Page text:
Overview: The Cavs started their third point guard in as many games, missed 20 free throws, and turned the ball over 17 times against the Thunder. Despite all that, they were able to pull out a 100-99 win, with Daniel Gibson hitting the go-ahead three with eight seconds left. LeBron had a final line of 37/9/12, and had a block on Kevin Durant and hit the game-sealing free throws in the final two seconds.
Definitely a strange game. The things that worked worked extremely well, and the things that went wrong went powerful wrong. Let’s start with the bad.
-The offense did not look in sync at all. Now, the Cavs were starting their third point guard in three games, and the Thunder are a very good defensive team. But Boobie had zero assists in 34 minutes, which is unacceptable. In fact, the entire Cavalier backcourt accounted for three assists, and two of those were from Danny Green.
The plan was to give the ball to LeBron and let him go to work. Not a bad idea without any other playmakers to speak of, but the Cavs were lucky to get away with it. LeBron was swarmed every time he got into the paint, turned the ball over six times, and only made one shot at the rim all game. One. Not sure when the last time that happened was.
-20 missed free throws. I mean, what is there to say? If the Cavs had lost this one, it would’ve been absolutely inexcusable. Nine of the 20 misses were courtesy of Shaq, which is somewhat acceptable. You’d like to see him shoot better than 40% from the line, but it’s not like this was an unprecedented occurrence.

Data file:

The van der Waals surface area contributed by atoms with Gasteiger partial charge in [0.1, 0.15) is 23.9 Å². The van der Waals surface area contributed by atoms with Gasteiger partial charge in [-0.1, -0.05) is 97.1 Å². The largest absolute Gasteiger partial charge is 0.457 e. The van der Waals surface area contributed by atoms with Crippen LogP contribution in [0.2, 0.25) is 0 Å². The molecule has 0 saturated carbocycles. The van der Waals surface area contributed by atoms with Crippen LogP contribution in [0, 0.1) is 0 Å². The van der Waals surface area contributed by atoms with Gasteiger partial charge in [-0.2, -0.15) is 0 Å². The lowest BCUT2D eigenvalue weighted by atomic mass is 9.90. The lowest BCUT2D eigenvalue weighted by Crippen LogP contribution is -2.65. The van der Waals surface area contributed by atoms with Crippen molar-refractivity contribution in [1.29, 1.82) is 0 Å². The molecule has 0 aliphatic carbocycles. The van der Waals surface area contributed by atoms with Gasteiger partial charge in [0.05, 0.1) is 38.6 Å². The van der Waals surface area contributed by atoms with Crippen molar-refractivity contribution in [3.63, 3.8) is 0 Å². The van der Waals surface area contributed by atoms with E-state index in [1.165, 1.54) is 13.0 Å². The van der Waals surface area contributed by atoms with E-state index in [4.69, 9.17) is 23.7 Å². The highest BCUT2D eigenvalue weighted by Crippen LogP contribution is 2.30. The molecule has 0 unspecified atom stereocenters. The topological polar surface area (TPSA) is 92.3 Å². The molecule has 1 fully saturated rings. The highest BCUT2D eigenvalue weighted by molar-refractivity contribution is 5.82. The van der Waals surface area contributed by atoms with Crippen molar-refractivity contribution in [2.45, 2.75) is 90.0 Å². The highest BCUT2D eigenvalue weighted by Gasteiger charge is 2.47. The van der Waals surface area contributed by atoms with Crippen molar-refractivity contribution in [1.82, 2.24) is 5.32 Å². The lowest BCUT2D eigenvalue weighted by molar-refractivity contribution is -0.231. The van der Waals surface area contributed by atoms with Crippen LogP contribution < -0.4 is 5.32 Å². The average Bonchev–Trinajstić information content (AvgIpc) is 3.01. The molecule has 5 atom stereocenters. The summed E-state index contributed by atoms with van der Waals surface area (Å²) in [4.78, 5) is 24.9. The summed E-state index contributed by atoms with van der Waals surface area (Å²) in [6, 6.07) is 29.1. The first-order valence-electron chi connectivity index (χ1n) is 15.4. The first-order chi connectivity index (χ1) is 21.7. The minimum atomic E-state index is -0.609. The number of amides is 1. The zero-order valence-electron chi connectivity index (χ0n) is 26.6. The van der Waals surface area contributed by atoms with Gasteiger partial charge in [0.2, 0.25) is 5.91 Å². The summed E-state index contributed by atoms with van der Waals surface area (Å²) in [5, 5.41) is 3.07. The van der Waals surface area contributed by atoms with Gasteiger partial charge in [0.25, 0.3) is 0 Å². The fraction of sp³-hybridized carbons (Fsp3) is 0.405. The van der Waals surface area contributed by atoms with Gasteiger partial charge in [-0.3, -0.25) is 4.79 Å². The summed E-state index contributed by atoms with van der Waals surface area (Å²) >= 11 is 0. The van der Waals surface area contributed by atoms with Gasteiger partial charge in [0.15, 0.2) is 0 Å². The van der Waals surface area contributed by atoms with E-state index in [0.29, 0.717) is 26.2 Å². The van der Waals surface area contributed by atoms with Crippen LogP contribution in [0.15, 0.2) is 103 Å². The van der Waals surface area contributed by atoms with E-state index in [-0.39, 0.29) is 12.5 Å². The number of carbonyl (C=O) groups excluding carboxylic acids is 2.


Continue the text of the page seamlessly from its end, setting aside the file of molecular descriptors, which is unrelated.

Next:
LeBron accounted for six free throw misses. It was one of those games where LeBron didn’t look very comfortable at the line early on, and never really got into a free-throw groove. This has become much frequent in the last two seasons. It used to be an open question whether or not LeBron would have his free throw stroke working on a given night, but he’s become much more consistent from the stripe. In fact, LeBron’s six free throw misses tonight ties his season high, which he set against Toronto in the Cavs’ second game of the year. Even still, it was not fun to watch LeBron shoot free throws in this one.
Outside of Shaq and LeBron, the Cavs shot 1-6 from the line. Hickson split a pair, Z missed two, and Varejao biffed his free throws down the stretch. Zero free throw attempts by the Cavalier backcourt. Hurry back, Delonte.
-17 turnovers against 19 assists. Again, this was a product of the Cavs having zero offensive rhythm, but it still needs to improve. Credit the Cavs’ transition defense, I suppose, because the Cavs only gave up 17 points on their 17 turnovers. Meanwhile, they scored 13 points on the Thunder’s nine turnovers, so they somehow only gave up four net points on turnovers.
-Andy. Yikes. The lack of spacing and flow really killed Varejao’s ability to find room for his cuts and be effective. He also looked lost defensively, and had real trouble staying with the Thunder bigs on the perimeter. And those two missed free throws were bad. A game-low -16 for Andy in only 19 minutes.
-Defense in the third quarter. From 10:30 to 2:04, the Thunder scored on every single one of their possessions. They missed one shot, but got the offensive rebound and scored. Everything went wrong for the Cavs during this stretch. The Thunder were able to slice into the heart of the Cavs’ D and get layups. When the Cavs crowded the paint, they stepped out and knocked in an easy midrange jumper.
And the run wasn’t just the Thunder getting hot. In the course of the entire run, only one of the Thunder’s baskets was an unassisted jump shot. And that shot was a 14-footer by Kevin Durant, which isn’t exactly a low-percentage proposition. Everything broke down during that stretch. Basketball is a game of runs, but 30 straight points?